Tuesday 16 February 2016

Photo essay: snowdrops & other winter delights at Hodsock Priory

Our annual snowdrop pilgrimage saw us to return to Hodsock Priory this year (last year we visited Colesbourne Park), bringing our friends J-P and Kate with us.

Although it was a rather cloudy overcast day and bitterly cold, this didn't detract from the beauty and enjoyment we had of the snowdrops and other winter flowering plants.

Woodland Snowdrops

Some particularly large varieties of snowdrops, G. Kate & G. Gwenfar

 The gorgeous flowers of Prunus Mume

Hamamelis var. (witch hazel)

Kate, myself & J-P (top manspreading there J-P)

Reticulata iris

Pulmonaria and aconites

Galanthus Brenda Troyle

A lone Osteospermum flower in February. February.


 The fragrance of Sarcococca, above, as well as Lonicera x purpusii 'Winter Beauty' (not pictured) wafted throughout the garden. It was truly magical wandering along such fragrant paths

Berries of Sarcococca

Prunus Mume, again (yes, I like)

Did I make any purchases? Well of course I did, and here they are:
Hellebore orientalis 'Harvington Dusky'

Galanthus Pusey Green Tip

Galanthus Viridapice


There is still plenty of time to visit the Hodsock Priory snowdrops and the rest of the garden; they are open until Sunday 6th March, 10am-4pm daily. I hope the photographs show that it is well worth a visit. We will happily return again next year.

Friday 12 February 2016

Gardening with ME: a gentle start to the year with Cornus pruning

Cornus alba 'Elegantissima' each end, with the darker Cornus alba 'Kesselringii' in the middle

I am making a gentle start to the gardening year with pruning my Cornus (dogwood). Noticing yesterday that the new leaves on my Cornus was already unfurling, I realised that it was time for me to prune the shrubs back so that I would be able to enjoy the colours (above) next winter.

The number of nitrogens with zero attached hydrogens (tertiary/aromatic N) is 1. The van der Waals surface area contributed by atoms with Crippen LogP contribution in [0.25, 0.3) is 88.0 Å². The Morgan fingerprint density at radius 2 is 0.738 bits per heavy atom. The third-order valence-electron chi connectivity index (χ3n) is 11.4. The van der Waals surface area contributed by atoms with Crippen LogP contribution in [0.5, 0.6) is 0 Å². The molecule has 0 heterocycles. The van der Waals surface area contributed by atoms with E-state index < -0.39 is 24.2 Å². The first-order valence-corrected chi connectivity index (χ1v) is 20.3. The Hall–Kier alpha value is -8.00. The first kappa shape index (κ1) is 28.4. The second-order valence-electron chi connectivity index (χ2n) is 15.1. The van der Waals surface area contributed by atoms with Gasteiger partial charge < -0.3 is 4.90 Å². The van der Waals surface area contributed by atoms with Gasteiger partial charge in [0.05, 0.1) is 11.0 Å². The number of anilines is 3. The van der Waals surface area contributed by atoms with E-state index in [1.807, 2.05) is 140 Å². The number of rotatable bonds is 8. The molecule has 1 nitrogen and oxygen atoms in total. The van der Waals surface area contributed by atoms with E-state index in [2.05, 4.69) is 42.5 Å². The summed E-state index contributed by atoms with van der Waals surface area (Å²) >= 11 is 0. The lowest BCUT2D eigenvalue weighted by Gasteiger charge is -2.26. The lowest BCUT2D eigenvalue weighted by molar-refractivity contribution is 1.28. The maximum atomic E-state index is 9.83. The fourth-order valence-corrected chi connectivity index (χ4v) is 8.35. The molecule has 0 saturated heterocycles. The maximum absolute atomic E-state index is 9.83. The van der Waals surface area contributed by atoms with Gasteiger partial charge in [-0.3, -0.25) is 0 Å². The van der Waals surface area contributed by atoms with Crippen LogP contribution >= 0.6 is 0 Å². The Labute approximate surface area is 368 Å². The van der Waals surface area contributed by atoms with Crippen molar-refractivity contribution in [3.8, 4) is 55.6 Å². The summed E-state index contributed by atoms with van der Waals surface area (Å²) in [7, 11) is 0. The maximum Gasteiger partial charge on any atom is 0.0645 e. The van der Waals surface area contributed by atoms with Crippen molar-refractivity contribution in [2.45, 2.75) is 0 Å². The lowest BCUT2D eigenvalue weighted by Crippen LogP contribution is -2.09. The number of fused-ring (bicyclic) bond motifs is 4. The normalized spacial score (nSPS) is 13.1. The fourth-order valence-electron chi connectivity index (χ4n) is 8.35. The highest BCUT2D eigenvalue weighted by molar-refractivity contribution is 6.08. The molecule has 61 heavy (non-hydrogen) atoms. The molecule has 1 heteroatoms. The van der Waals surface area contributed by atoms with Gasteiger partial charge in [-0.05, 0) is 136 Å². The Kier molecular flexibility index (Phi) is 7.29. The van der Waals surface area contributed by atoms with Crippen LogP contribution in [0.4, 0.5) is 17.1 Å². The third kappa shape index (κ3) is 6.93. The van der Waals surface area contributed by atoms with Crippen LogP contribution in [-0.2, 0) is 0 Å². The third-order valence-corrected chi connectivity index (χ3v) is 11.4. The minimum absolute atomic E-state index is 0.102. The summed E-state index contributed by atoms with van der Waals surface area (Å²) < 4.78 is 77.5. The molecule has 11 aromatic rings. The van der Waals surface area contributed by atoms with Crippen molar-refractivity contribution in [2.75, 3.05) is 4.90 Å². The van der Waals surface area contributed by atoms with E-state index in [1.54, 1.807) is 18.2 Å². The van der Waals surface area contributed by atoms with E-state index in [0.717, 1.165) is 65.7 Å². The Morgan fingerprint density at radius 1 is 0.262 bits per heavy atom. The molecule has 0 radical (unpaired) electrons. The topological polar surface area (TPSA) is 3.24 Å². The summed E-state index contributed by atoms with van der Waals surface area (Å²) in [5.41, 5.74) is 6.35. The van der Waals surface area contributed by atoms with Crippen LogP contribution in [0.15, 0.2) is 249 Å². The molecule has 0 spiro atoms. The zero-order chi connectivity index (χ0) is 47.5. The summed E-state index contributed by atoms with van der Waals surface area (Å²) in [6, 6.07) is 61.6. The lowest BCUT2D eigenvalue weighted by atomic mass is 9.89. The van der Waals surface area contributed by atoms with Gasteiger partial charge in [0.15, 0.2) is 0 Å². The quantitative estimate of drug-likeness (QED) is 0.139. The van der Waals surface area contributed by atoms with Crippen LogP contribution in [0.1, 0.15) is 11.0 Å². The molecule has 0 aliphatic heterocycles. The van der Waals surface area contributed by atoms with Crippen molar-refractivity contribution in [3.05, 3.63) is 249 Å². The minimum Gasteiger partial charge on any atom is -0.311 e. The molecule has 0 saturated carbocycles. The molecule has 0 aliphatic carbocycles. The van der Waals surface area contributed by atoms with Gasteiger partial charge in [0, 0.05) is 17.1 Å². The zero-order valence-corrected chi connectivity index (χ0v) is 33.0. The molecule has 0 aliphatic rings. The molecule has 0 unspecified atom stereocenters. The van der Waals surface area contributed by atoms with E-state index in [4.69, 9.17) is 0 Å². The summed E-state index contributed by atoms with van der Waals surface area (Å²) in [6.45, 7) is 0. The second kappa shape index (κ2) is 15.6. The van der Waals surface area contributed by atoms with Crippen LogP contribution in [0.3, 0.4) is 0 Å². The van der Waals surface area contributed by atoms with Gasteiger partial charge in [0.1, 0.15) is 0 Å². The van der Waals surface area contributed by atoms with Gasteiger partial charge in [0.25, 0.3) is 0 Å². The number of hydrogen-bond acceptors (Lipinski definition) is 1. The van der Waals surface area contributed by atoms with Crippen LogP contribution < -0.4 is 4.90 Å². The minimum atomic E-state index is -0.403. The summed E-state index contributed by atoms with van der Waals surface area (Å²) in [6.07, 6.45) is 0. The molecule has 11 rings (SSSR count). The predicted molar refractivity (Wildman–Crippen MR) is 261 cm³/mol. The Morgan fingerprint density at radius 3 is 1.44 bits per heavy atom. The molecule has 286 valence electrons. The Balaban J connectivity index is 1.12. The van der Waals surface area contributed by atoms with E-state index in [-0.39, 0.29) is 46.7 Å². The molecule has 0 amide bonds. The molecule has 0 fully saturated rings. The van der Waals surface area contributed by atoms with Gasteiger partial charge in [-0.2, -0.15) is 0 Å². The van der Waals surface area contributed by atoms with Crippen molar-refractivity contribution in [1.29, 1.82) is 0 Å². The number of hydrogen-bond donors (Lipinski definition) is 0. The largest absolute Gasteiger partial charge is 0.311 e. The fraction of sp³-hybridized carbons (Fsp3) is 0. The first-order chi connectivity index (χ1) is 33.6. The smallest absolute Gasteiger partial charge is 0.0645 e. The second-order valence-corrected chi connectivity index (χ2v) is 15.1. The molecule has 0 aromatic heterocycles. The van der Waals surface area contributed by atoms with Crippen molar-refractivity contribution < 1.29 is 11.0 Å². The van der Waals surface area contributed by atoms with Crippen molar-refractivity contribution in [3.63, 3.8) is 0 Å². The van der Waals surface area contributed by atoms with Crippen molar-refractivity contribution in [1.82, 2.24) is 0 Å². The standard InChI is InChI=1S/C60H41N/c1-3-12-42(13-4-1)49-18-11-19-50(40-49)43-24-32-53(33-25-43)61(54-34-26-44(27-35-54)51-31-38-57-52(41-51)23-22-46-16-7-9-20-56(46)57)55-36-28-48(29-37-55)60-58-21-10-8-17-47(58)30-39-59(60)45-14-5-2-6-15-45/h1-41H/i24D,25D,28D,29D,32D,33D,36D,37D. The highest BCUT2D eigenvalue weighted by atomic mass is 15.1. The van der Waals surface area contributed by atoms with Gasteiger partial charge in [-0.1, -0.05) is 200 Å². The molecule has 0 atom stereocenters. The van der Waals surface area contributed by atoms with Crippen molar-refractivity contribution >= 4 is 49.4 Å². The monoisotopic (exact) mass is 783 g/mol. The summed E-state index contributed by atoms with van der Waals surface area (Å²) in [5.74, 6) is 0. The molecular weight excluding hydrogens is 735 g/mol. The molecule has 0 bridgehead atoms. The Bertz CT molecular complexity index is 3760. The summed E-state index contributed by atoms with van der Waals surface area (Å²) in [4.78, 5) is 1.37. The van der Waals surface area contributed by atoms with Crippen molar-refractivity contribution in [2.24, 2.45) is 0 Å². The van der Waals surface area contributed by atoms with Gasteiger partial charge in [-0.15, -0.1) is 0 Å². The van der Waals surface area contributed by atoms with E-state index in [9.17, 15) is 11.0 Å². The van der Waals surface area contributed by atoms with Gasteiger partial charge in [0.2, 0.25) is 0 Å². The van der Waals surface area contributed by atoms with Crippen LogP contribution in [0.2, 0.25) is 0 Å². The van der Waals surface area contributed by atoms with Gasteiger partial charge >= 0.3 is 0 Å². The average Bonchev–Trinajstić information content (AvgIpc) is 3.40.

For those not in the know, Cornus is often planted for it's beautifully coloured stems which are a highlight of winter in the garden. You only get the coloured stems on new growth, so an end of winter prune is necessary to continue to get the colourful stems year after year.

Leaves already unfurling on Cornus alba 'Elegantissima'

Pruned back, with the bed a little tidier too

Whilst they look a little cut back in their prime, I can assure you they will be just as in the first photo next year, only with even more stems. Plus, I'll have this to look forward to in the Autumn,

Autumn leaf colour

Being stricter with pacing is important when gardening with ME, and you should stop when you are still feeling good, else you risk just making yourself worse. This is known as post-exertional malaise, and you get pay back in exhaustion and pain way out of proportion compared to the task (exertion) you undertook. I stopped after that I finished pruning, not pushing myself to do more. So I'm pleased with the pruning and my pacing.

Today just happened to coincide with me feeling up to a little gardening, when the sun also happened to be out. A simple pruning task was a nice way to gently get me/ME into the gardening year.

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I welcome your thoughts and comments. And if you blog about gardening with ME/a chronic illness, do link to this post in your blog and leave a comment below with a link to your post, so we can all find each other.

About Gardening with ME

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Recent Gardening with ME posts...
  Gardening with ME: facing some hard facts
  Gardening with ME: a review of 2015

Wednesday 3 February 2016

Photo Essay: Burbage and Stanage Edge

I faced a choice today. I could be taken on a drive through the Peak District in the sun, or I could go to the Hardy Plant Society (HPS) talk tonight. I didn't have enough spoons to do both. I love HPS talks and fellow plant enthusiasts are so friendly. But given the droll winter we have had, a cool beautiful blue sky sunny day was too much to pass up.

The photographs are from my mobile, so not the best quality, but I think you can see I made the right choice.

Burbage Edge (north end)

Stanage Edge

From Stanage looking towards Castleton & Mam Tor

From Stanage, looking towards Chesterfield

I feel very MECFS tired, but also very uplifted. Definitely the right choice.